Manama: Iran’s foreign minister is to attend an international security conference in Bahrain in December.
The Manama Dialogue, co-organised by Bahrain's foreign ministry and the London-based International Institute for Strategic Studies (IISS), will bring together senior political and security officials from several countries, including the US, Britain and Iran.
"I thank the foreign ministry for his invitation to attend the Manama Dialogue in December and I am delighted to be present at this significant meeting that discusses several important issues related to broadening dialogue and understanding between the countries of the region and the rest of the world," Manouchehr Mottaki, Iran's top diplomat, said following a meeting with his Bahraini counterpart Shaikh Khalid Bin Ahmad Al Khalifa in New York.
The forum this year will be held from December 3 to 5. Mottaki also attended the 2006 and 2009 Gulf Dialogue conferences.
In the past he has criticised Western countries. "The presence and function of western forces in Iraq and Afghanistan have deteriorated the situation, which resulted in the massacre of innocent people, intensification of violence and destruction of the infrastructures in this country," he said.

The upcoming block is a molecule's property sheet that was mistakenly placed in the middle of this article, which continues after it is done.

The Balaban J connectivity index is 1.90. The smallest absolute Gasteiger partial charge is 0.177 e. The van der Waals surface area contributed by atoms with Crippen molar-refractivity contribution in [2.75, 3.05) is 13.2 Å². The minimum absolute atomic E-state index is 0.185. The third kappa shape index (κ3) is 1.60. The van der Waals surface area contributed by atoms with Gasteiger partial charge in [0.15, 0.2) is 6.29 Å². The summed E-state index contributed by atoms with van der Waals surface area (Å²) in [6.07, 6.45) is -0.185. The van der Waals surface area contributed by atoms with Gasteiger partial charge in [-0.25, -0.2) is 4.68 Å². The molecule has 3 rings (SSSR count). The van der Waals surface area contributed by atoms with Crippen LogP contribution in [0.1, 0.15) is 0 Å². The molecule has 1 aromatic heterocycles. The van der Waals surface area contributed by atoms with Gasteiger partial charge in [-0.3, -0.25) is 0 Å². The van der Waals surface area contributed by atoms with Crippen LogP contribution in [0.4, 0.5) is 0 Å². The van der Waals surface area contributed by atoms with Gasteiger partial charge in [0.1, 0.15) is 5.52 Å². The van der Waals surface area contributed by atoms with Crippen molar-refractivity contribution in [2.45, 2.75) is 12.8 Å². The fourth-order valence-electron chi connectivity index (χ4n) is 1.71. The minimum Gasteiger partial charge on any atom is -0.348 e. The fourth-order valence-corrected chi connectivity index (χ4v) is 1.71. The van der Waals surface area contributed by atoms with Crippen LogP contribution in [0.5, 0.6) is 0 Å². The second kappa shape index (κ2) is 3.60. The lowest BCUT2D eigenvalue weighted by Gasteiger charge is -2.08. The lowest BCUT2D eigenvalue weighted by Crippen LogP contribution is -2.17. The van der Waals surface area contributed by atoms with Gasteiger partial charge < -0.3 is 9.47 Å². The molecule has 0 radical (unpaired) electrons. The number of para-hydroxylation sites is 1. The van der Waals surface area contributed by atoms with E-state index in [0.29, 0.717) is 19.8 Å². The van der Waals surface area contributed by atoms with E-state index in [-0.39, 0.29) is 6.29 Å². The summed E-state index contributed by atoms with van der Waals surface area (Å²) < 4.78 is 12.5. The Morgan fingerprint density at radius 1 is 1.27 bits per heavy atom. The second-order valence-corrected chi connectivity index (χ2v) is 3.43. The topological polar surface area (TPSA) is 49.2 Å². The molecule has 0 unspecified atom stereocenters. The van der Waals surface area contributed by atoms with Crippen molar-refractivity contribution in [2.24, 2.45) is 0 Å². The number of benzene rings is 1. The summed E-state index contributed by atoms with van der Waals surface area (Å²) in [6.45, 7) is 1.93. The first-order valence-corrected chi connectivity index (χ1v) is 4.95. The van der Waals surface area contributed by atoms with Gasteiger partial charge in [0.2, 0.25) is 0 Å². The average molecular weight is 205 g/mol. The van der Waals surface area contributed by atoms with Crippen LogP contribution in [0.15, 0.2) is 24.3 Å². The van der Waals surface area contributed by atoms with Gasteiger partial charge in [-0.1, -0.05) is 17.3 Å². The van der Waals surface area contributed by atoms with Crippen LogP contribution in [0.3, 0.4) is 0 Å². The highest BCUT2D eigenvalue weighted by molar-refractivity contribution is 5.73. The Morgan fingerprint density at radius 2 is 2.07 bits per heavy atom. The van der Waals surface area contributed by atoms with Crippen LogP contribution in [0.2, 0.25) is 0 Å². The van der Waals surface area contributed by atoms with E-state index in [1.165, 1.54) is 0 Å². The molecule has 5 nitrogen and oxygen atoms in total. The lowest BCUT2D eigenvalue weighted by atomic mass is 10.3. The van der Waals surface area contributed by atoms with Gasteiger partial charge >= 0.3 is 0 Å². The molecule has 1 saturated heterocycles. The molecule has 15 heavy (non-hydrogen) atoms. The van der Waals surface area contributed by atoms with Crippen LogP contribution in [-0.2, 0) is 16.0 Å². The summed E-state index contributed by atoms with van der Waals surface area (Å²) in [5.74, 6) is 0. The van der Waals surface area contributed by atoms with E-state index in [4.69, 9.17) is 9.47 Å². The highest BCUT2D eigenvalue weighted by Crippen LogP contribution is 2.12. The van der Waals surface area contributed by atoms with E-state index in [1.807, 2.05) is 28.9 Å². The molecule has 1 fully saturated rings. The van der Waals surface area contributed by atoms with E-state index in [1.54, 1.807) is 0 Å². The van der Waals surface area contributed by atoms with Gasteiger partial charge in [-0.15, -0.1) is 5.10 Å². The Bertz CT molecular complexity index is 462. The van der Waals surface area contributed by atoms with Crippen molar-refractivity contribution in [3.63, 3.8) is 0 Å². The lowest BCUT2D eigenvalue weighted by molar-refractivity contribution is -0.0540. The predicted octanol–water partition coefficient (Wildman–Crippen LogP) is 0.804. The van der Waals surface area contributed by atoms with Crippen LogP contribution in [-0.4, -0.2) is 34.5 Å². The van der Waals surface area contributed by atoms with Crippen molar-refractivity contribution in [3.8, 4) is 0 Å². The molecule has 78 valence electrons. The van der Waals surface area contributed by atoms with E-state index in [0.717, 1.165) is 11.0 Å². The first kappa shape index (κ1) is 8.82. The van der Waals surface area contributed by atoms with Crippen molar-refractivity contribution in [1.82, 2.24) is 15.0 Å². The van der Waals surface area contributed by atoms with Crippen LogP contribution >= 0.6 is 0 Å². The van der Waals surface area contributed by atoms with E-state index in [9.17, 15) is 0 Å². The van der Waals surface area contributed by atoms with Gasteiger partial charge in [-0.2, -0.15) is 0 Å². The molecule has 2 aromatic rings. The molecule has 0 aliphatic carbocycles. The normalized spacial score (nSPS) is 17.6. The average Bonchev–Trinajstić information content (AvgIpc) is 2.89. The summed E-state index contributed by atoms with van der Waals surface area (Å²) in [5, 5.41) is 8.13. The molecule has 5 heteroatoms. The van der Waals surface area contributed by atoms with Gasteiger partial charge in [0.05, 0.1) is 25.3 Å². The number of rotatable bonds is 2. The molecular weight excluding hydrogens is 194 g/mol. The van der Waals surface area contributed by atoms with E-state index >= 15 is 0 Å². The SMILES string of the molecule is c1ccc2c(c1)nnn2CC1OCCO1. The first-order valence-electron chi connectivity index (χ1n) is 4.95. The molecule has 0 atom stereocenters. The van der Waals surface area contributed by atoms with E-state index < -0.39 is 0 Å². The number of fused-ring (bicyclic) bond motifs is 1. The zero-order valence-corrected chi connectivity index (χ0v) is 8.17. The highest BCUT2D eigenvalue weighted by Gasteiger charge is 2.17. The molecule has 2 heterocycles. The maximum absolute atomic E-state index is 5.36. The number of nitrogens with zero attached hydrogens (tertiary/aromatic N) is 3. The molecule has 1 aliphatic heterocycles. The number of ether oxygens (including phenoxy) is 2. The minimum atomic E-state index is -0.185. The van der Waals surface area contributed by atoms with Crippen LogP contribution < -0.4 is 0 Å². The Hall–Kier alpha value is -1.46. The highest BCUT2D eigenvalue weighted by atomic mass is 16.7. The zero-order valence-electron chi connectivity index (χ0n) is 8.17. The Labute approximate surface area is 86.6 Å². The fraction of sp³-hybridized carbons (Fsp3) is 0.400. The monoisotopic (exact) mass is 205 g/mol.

He decided, at the last moment, not to attend the forum in 2007 after Iran and IISS disagreed over extending an invitation to an Iranian think tank that had organised a conference of Holocaust deniers in Tehran, attended by participants from 30 countries, including Jews from the anti-Zionist Neturei Karta sect, who argued that the Holocaust had been either fabricated or exaggerated.
In his speech in 2009, Mottaki said the serious challenges facing the Middle East and the Gulf included underground activities by terrorist networks and drug trafficking in the region, as well as religious and racial conflict.
This year's Manama Dialogue agenda topics will include the role of the US in regional security, regional security cooperation, Asia, strategic reassurance and deterrence in the region, the changing international framework and regional security, as well as the changing nature of regional security issues.
There will also be debates on Yemen’s future, maritime security operations and international cooperation, Iraq and regional and military cooperation.
However, there will be no special debate over Iran and its perceived role in the region, a theme that has previously dominated regional security discussions.